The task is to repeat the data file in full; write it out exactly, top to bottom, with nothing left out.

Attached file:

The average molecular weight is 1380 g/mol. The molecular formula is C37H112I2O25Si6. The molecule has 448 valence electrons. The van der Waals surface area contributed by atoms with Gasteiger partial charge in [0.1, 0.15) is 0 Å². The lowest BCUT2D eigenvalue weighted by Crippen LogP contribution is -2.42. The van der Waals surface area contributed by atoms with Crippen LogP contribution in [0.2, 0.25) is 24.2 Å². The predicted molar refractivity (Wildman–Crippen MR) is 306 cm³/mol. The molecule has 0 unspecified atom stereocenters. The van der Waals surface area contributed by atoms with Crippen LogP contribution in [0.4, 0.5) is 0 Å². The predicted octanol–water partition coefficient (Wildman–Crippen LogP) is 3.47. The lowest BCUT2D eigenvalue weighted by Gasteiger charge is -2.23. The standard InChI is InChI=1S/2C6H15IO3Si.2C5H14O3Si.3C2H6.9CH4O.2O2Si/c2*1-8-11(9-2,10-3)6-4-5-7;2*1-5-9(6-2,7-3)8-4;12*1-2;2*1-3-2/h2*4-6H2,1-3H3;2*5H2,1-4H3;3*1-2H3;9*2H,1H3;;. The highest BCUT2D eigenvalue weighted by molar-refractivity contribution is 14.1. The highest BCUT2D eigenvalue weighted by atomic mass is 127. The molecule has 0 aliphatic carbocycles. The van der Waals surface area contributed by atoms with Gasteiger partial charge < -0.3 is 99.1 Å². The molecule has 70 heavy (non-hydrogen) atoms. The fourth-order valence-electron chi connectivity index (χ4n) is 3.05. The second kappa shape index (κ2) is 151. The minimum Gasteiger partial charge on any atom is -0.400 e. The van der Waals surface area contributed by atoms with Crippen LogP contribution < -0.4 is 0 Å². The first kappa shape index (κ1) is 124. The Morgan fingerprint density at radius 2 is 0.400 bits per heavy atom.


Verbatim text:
The average molecular weight is 1380 g/mol. The molecular formula is C37H112I2O25Si6. The molecule has 448 valence electrons. The van der Waals surface area contributed by atoms with Gasteiger partial charge in [0.1, 0.15) is 0 Å². The lowest BCUT2D eigenvalue weighted by Crippen LogP contribution is -2.42. The van der Waals surface area contributed by atoms with Crippen LogP contribution in [0.2, 0.25) is 24.2 Å². The predicted molar refractivity (Wildman–Crippen MR) is 306 cm³/mol. The molecule has 0 unspecified atom stereocenters. The van der Waals surface area contributed by atoms with Crippen LogP contribution in [0.4, 0.5) is 0 Å². The predicted octanol–water partition coefficient (Wildman–Crippen LogP) is 3.47. The lowest BCUT2D eigenvalue weighted by Gasteiger charge is -2.23. The standard InChI is InChI=1S/2C6H15IO3Si.2C5H14O3Si.3C2H6.9CH4O.2O2Si/c2*1-8-11(9-2,10-3)6-4-5-7;2*1-5-9(6-2,7-3)8-4;12*1-2;2*1-3-2/h2*4-6H2,1-3H3;2*5H2,1-4H3;3*1-2H3;9*2H,1H3;;. The highest BCUT2D eigenvalue weighted by molar-refractivity contribution is 14.1. The highest BCUT2D eigenvalue weighted by atomic mass is 127. The molecule has 0 aliphatic carbocycles. The van der Waals surface area contributed by atoms with Gasteiger partial charge < -0.3 is 99.1 Å². The molecule has 70 heavy (non-hydrogen) atoms. The fourth-order valence-electron chi connectivity index (χ4n) is 3.05. The second kappa shape index (κ2) is 151. The minimum Gasteiger partial charge on any atom is -0.400 e. The van der Waals surface area contributed by atoms with Crippen LogP contribution < -0.4 is 0 Å². The first kappa shape index (κ1) is 124. The Morgan fingerprint density at radius 2 is 0.400 bits per heavy atom.